CHARLOTTE, N.C. – Sometimes there were six. Other times there were 10. Most of the time, it was hard to keep count. Welcome to Scott Parsons’ unofficial pre-Olympic qualifying training center: part home, part gathering place, part “Animal House”?
The two-time Olympian laughed, reasoning, for him, there was no better way to prepare for the U.S. Olympic Team Trials for Whitewater Slalom on April 12-14 at the U.S. National Whitewater Center in Charlotte, N.C., than to move into a house on Lake Norman about a month before the competition. Parsons said it proved to be the right place to relax and focus.
And who can argue with his results?
Parsons recorded the fastest men’s single kayak run of Day 3 (93.96 seconds), lifting him to the Trials title. The performance also reserved the 33-year-old a spot among 14 U.S. paddlers who will compete at the World Cup in Cardiff, Great Britain (June 8-10). In a sport dominated by Europeans, the U.S. slalom team last medaled in the Olympic Games in 2004.
Parsons credited the time he spent “hanging out” with American and Canadian competitors at the picturesque lakefront rental, about 15 miles north of Charlotte, for developing the right mindset to tackle USNWC’s turbulent water.
“All of us just kept loose … it was great,” said Parsons, who is attempting to complete a personal trifecta. He also participated in the ’04 and ’08 Games.
So how many stayed in Lake Norman?
Well, Parsons joked, “I don’t want to get anyone in trouble …”
Staying out of trouble on the ever-changing USNWC course proved, at times, more difficult. The fans were treated to a show during the three days of timed events.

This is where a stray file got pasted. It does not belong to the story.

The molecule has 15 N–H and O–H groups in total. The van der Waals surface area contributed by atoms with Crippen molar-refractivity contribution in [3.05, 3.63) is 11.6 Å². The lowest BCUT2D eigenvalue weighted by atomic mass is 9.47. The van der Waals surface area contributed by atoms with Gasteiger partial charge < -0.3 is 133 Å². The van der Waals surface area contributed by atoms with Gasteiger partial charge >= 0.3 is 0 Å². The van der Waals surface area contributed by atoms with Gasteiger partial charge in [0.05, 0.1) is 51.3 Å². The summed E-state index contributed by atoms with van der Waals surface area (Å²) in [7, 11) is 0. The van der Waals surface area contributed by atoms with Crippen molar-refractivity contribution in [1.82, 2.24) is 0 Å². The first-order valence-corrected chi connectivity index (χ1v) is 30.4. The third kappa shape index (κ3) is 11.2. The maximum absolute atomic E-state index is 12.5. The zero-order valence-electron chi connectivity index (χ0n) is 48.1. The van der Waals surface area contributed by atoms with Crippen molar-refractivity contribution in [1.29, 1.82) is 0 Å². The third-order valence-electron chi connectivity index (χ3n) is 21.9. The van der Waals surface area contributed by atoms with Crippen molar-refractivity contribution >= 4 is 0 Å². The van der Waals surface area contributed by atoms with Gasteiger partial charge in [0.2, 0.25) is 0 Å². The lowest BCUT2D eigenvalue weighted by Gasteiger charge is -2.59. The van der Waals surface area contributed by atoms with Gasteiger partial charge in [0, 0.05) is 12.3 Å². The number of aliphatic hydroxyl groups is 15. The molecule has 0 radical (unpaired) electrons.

After all the time he spent here the past several weeks, Parsons described the artificial whitewater as: “The biggest thing is how unpredictable it is. It’s all about getting used to the unpredictability and overcoming its unpredictability.”
As the winner of the women’s single kayak competition, Ashley Nee added: “The water here is the most challenging in the United States.”
Describing her performance as one of “redemption,” Nee moves on. Four years ago, Nee, who was recovering from a shoulder injury, missed an Olympic opportunity by .02 seconds. “It takes .01 seconds to blink,” she said, shrugging. Nee does not blame the injury, joking she blinked three times too many during the race.
Opening strong on Day 3, Nee executed a run of 111.29 seconds, helping her capture the women’s single kayak trials, outdistancing second-place finisher Caroline Queen and third-place Emily Jackson.
Paced by a 95.94-second run on Saturday, Benn Fraker topped the men’s single canoe event, followed by Casey Eichfeld and Zach Lokken. Fraker and Eichfeld competed in the 2008 Games.
Jeff Larimer-Eric Hurd paced the double-canoe field, with Eichfeld-Devin McEwan placing second and Scott McCleskey-Dave Hepp third. In the women’s single canoe, Micki Reeves earned the gold medal, followed by Colleen Hickey and Hailey Thompson.
For Hurd, a trip to the World Cup means another chance to reach the Olympic Games. At 25, Hurd has been involved in the national team for the past 17 years and is seeking for his first trip to the Games. Four years ago, “it was a narrow miss,” he said.
The U.S. U-23 slalom squad also was announced April 14, featuring Michal Smolen, Ricky Powell and Isaac Levinson for men’s K1; Nee, Queen and Jackson for women’s K1; Fraker, Eichfeld and Tyler Hinton for men’s C1; and Reeves and Hickey for women’s C1.
Joining Parsons at the World Cup will be kayakers James Wade and Brett Heyl, a 2004 Olympian.
It was appropriate the USNWC fireworks display was executed as Parsons spoke of a possible third trip the Games.
“I’m not there yet,” he said with a grin. “I’m getting pretty excited at the prospect.”
Parsons could improve his World Cup chances if he follows the template he established in Charlotte: find the right lakefront rental, relax and focus. For those who may join Parsons’ retreat, plan on watching one of his favorite movies: “The Great Escape,” “The Big Lebowski,” or “Casablanca,” and listening to an assortment of bands — which one, he doesn’t know. “I have too many favorites,” he said.
Oh, and his favorite dry hobby, one he does outside of the water, Parsons had to think for a moment. He finally came with an answer: “Talking about kayaking.”